Ships north, east, and vertical velocity
The AN/WSN-5 is a stand-alone set that replaces
the MK 19 MOD 3 gyrocompass in the following
class ships: CG 16, CG 26, CGN 9, CGN 25, CGN
35, CGN 36, CGN 38 (except for CGN 41), DDG 37,
DD 963, and LHA 1. It also replaces the AN/WSN-2
stabilized gyrocompass set in DDG 993, DD 997, and
CGN 41 class ships.
The AN/WSN-5 has the same output capabilities
as the AN/WSN-2.
It uses an accelerometer-
controlled, three axis, gyro-stabilized platform to
provide precise output of ships heading, roll, and
pitch data in analog, dual-speed synchro format to
support ships navigation and fire control systems.
Ships heading and attitude data are continually and
automatically derived while the equipment senses and
processes physical and electrical inputs of sensed
motion (inertial), gravity, earths rotation, and ships
speed. The equipment has an uninterruptible backup
power supply for use during power losses, and built-
in test equipment (BITE) to provide fault isolation to
the module/assembly level.
In addition to the common functions described
above, the AN/WSN-5 adds an increased level of
performance to serve as an inertial navigator and
provides additional analog and digital outputs.
Additional data provided includes position, velocity,
attitude, attitude rates, and time data in both serial and
parallel digital formats, providing a variety of
interfaces. The AN/WSN-5 commonly exists in a
dual-system configuration on surface combatants.
Some examples of AN/WSN-5 digital data outputs
1. Two Naval Tactical Data System (NTDS)
serial channels transmitting:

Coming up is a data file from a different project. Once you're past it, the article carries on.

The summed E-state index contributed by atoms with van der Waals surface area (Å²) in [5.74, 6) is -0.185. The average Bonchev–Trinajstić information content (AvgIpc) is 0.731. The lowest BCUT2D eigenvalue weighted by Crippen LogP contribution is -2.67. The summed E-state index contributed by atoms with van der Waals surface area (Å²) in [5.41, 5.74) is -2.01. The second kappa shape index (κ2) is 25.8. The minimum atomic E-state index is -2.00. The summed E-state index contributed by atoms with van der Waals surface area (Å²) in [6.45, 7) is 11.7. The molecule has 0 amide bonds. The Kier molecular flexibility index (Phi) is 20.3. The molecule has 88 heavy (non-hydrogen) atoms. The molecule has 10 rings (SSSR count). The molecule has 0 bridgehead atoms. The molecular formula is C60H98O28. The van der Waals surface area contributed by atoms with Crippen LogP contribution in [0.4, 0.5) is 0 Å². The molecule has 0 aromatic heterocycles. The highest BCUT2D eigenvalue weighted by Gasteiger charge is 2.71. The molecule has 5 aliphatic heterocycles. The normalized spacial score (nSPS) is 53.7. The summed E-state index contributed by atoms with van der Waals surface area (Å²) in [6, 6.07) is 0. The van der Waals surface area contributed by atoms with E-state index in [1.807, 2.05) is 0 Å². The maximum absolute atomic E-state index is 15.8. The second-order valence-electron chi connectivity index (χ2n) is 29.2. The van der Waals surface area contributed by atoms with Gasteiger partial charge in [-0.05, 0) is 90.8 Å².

Ships heading, roll, and pitch
Ships heading rate, roll rate, and pitch rate
Ships latitude, longitude, and GMT
2. Two MIL-STD-1397 NTDS type D high-level
channels to an external computer
3. One MIL-STD-1397 NTDS type A slow, 16-
bit, parallel input/output channel to a Navigation
Satellite (NAVSAT) receiver AN/WRN-5A, Global
Positioning System (GPS) receiver AN/WRN-6, or
4. One serial AN/WSN-5 to AN/WSN-5 digital
link that provides alignment data, Navigation Satellite
(NAVSAT) fix data, calibration constant data, and
other navigation data to the remote AN/WSN-5.
5, An additional variety of input/output NTDS
channels, depending on which field changes are
SATELLITE NAVIGATION SYSTEMS
Scientists realized that navigation based on
satellite signals was possible after listening to the
beep generated by Russias first artificial satellite,
Sputnik I. They noticed a shift in the received radio
frequency signals as the satellite passed by. This
shift, known as the Doppler effect, is an apparent
change in a received frequency caused by relative
motion between a transmitter and a receiver. As the
distance between the transmitter and the receiver
decreases, the received frequency appears to increase.
As the distance increases, the received frequency
appears to decrease.
With this discovery, scientists were able to show
that by accurately measuring a satellites Doppler shift
pattern, they could determine the satellites orbit.
They then determined that by using a known satellites
orbit, a listener could determine his own position on
the earths surface by observing the satellites Doppler
Following the first successful satellite launch in
April 1960, the U.S. Navy Navigation Satellite